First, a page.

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Will the Enron crooks go to jail?

By Elizabeth Schulte | May 26, 2006 | Page 12

WILL ENRON'S top executives go to prison for presiding over massive corporate fraud? After four months of testimony, a jury began deliberating May 18 on federal fraud and conspiracy charges against Enron founder and former chair Ken Lay and ex-CEO Jeffrey Skilling.

The case finally went to the jury more than four years after the Houston-based energy company's spectacular collapse in bankruptcy.

Skilling faces 28 counts of fraud, conspiracy, insider trading and lying to auditors--which would land him a maximum sentence of 275 years in prison if convicted on all counts. Lay is up for six counts of fraud and conspiracy, with a possible combined maximum punishment of 45 years behind bars.

Meanwhile, Lay was facing a separate trial on charges that he obtained $75 million in loans from three banks and reneged on an agreement not to use the money to buy stock.

Lay's signature appeared on forms promising that he wouldn't use credit on a loan to purchase stocks. In his defense, Lay's attorneys say that he wasn't responsible--because his assistants used an "auto-pen" to sign his name.

The Enron bosses' corporate crimes took place in a system that is already rigged in their favor. As Lay's own lawyer pointed out, "Why are they trying to criminalize this? We might as well put every CEO in jail."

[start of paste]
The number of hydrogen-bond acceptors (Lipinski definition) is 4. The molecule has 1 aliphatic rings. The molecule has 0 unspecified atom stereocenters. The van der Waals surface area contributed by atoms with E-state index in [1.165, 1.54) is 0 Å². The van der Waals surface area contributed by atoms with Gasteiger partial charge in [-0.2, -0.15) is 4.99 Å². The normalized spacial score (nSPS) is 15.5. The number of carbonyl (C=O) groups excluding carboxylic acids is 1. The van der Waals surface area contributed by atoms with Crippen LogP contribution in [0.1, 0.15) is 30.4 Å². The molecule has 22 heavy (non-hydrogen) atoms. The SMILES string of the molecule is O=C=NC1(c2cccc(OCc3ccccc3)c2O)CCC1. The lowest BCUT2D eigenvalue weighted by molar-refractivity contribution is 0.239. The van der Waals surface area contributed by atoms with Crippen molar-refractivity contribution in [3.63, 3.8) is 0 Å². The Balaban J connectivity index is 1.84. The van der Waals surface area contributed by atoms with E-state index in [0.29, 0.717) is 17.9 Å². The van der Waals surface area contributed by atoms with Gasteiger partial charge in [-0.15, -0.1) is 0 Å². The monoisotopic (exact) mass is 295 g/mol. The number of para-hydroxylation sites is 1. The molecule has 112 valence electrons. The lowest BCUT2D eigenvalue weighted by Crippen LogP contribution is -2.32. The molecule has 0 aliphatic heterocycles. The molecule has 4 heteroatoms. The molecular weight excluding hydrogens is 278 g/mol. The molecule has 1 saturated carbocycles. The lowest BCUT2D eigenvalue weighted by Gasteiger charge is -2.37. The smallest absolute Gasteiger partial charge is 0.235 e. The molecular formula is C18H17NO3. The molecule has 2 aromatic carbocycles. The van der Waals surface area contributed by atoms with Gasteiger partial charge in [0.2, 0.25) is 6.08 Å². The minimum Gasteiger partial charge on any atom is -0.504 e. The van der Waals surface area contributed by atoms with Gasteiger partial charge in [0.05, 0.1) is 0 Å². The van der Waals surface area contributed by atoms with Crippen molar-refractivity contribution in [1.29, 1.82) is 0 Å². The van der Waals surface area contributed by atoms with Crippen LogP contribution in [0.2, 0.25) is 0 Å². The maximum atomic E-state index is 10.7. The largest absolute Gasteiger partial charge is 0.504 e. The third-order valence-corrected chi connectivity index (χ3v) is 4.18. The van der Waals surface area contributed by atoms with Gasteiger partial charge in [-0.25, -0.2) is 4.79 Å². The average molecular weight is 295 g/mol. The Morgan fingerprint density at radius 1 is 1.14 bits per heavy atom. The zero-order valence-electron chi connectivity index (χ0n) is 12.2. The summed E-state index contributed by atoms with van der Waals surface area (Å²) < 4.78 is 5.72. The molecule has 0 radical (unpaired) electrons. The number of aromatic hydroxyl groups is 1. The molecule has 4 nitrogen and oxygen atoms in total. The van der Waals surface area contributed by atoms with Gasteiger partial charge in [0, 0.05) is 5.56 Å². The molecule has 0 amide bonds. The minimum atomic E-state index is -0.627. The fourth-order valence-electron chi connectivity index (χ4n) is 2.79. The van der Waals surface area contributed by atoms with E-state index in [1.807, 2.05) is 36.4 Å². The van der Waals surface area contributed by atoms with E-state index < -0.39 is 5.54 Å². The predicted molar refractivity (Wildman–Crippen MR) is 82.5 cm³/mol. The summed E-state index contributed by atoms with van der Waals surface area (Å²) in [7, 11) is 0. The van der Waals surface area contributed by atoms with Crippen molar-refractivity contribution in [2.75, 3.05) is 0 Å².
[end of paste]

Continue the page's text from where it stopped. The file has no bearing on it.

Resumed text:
Enron employees have already paid the price for Enron's fraud. "I was the one left holding the bag, but Lay and Skilling are able to get their day in court," said Debra Johnson, who worked at Enron from 1994 until it went bankrupt in 2001.

Johnson told CNN, "I'm the one left with no insurance. I don't have anything. Nothing. Skilling and Lay don't know what it's like to go get food stamps and welfare while looking for employment full time. It's awful. Can I send my rent bills to Mr. Lay and Mr. Skilling?"

Several state workers' pension funds, including New York's, were tied up in Enron stocks--and when the company went down the tubes, so did state workers' retirement money.

In their defense, Skilling's and Lay's lawyers claimed that their clients had been traumatized. Skilling is, in the words of his lawyer Daniel Petrocelli, a "tortured soul" because of "what happened to the business he built and what it will be known as."

"Look into his soul," Petrocelli added in his closing arguments. "See if you see a criminal." Debra Johnson has done just that--and concluded, "I'd like to see them do hard time."

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